Protozoa are one of the three main classes of parasites that cause diseases in humans. They are single-celled organism, and can only be seen under a microscope. When they invade a human they are able to multiply easily, which causes them to be at a great advantage and puts humans at a disadvantage. This helps them survive in the human body and causes a serious infection even with the arrival of a single protozoon.
Infections caused by protozoa are contagious. Those protozoa that have inhabited the human intestine can be transmitted from one human to the other via the fecal-oral route, such as through sharing food the infected person has touched and through direct person to person contact. Protozoa living in the blood or tissue can be transmitted through a third source such as a mosquito. Infections are easily transmitted and persons carrying this parasite should avoid interactions with others, especially those with compromised and weakened immune systems.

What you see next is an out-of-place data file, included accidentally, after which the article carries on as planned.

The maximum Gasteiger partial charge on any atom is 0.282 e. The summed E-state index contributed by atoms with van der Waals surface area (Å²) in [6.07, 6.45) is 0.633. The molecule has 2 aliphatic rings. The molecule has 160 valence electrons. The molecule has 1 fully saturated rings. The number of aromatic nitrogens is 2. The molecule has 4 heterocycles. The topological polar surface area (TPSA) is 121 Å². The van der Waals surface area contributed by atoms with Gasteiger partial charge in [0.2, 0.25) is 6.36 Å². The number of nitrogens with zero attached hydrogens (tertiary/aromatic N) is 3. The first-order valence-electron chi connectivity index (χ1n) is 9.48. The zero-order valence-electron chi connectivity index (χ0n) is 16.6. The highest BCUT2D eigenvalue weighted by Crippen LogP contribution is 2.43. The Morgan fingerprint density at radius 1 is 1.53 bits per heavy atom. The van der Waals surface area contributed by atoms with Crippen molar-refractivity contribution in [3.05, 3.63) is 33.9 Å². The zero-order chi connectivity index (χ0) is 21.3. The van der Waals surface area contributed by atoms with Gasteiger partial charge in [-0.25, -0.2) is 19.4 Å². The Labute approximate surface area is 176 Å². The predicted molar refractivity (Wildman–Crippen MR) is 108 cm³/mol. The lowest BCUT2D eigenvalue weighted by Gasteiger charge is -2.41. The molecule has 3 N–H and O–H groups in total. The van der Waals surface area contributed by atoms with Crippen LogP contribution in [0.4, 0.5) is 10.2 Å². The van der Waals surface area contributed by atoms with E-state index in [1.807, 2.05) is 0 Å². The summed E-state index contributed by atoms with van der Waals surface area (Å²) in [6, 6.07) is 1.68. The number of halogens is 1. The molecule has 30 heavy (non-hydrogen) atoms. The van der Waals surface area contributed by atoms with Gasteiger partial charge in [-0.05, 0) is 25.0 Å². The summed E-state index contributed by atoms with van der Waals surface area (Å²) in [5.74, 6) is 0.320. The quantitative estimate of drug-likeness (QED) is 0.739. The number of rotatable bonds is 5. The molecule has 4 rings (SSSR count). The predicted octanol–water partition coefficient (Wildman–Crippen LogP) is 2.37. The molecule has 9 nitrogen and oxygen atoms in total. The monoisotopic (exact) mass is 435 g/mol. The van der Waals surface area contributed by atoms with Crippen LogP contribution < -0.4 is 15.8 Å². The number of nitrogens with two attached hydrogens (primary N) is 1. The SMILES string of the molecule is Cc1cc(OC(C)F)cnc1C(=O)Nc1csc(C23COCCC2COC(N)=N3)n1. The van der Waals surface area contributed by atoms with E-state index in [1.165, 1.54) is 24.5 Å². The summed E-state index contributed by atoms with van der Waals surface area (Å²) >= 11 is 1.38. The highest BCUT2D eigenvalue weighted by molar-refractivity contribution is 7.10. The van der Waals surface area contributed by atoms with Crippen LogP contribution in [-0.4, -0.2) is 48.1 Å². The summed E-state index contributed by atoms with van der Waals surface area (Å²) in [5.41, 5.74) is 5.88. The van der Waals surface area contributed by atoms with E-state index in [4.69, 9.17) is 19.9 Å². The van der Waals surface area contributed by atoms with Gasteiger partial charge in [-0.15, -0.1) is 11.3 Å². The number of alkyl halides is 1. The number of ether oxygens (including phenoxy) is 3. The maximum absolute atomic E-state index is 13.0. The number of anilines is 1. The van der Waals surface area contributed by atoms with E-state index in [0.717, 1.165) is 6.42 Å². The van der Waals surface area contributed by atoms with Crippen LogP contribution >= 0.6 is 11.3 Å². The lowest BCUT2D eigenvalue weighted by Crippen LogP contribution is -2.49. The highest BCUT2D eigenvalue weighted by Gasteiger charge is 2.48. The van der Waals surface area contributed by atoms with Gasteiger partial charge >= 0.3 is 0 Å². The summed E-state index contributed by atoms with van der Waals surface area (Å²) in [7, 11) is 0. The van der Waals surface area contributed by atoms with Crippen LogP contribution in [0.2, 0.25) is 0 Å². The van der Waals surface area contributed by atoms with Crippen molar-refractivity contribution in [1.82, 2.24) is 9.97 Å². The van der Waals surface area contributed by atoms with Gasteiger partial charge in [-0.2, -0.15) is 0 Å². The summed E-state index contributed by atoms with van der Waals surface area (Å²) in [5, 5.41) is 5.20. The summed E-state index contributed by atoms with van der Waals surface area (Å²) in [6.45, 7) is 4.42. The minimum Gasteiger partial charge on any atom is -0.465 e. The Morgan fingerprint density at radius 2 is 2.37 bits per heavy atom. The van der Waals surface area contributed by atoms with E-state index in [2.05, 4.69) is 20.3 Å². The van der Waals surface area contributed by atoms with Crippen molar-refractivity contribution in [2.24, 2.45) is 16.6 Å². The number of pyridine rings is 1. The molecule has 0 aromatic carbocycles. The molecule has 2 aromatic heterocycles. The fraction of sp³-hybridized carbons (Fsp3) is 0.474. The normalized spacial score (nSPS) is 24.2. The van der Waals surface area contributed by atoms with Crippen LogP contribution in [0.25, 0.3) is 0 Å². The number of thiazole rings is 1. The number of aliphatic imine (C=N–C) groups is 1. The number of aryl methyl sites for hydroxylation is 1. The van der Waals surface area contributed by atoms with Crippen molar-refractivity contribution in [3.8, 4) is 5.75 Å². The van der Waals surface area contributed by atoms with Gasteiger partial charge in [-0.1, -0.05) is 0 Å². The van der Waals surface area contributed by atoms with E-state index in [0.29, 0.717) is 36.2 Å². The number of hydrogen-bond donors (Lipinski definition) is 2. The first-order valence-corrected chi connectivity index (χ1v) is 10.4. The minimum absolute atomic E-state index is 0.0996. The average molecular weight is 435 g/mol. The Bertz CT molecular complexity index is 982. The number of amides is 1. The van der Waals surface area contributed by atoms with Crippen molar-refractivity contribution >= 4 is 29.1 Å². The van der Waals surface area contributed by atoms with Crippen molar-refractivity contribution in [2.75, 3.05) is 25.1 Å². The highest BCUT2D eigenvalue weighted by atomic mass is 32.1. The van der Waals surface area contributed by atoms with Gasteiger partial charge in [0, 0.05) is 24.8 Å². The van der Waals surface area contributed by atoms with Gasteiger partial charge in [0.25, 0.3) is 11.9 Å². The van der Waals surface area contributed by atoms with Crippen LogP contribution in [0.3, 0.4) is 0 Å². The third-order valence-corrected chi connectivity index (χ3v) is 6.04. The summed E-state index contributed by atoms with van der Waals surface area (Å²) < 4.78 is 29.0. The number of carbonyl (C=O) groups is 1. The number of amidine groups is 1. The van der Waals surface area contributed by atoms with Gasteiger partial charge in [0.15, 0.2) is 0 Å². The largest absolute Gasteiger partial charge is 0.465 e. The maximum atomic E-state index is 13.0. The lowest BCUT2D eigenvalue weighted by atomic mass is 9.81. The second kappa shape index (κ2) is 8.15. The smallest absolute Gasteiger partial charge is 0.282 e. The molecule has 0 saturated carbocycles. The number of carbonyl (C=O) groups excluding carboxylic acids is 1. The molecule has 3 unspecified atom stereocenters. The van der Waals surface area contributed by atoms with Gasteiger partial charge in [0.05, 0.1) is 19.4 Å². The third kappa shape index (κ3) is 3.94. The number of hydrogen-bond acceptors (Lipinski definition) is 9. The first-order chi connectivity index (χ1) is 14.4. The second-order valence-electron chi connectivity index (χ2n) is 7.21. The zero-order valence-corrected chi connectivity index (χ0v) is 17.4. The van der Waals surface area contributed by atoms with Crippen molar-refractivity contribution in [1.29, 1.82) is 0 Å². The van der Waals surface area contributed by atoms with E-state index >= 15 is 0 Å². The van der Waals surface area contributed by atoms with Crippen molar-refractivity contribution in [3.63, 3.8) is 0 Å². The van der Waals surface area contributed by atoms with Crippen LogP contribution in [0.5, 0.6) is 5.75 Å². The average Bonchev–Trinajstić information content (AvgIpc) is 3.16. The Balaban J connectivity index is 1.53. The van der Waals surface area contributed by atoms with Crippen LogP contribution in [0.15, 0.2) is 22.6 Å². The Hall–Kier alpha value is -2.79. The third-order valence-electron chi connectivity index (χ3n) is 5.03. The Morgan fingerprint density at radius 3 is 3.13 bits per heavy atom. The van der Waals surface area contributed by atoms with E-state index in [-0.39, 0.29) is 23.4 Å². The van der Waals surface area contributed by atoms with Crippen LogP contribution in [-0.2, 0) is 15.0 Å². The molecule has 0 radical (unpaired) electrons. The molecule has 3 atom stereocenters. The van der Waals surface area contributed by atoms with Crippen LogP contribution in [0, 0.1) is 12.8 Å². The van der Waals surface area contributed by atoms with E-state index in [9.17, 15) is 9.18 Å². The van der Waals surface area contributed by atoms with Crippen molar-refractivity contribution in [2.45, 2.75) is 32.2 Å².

There are four main groups of protozoa that cause infection in humans. They have been grouped according to how they move:
1. The sarcodina (amoeba)
2. Mastigophora (flagellates)
3. Ciliophora (ciliates)
4. The Sporozoa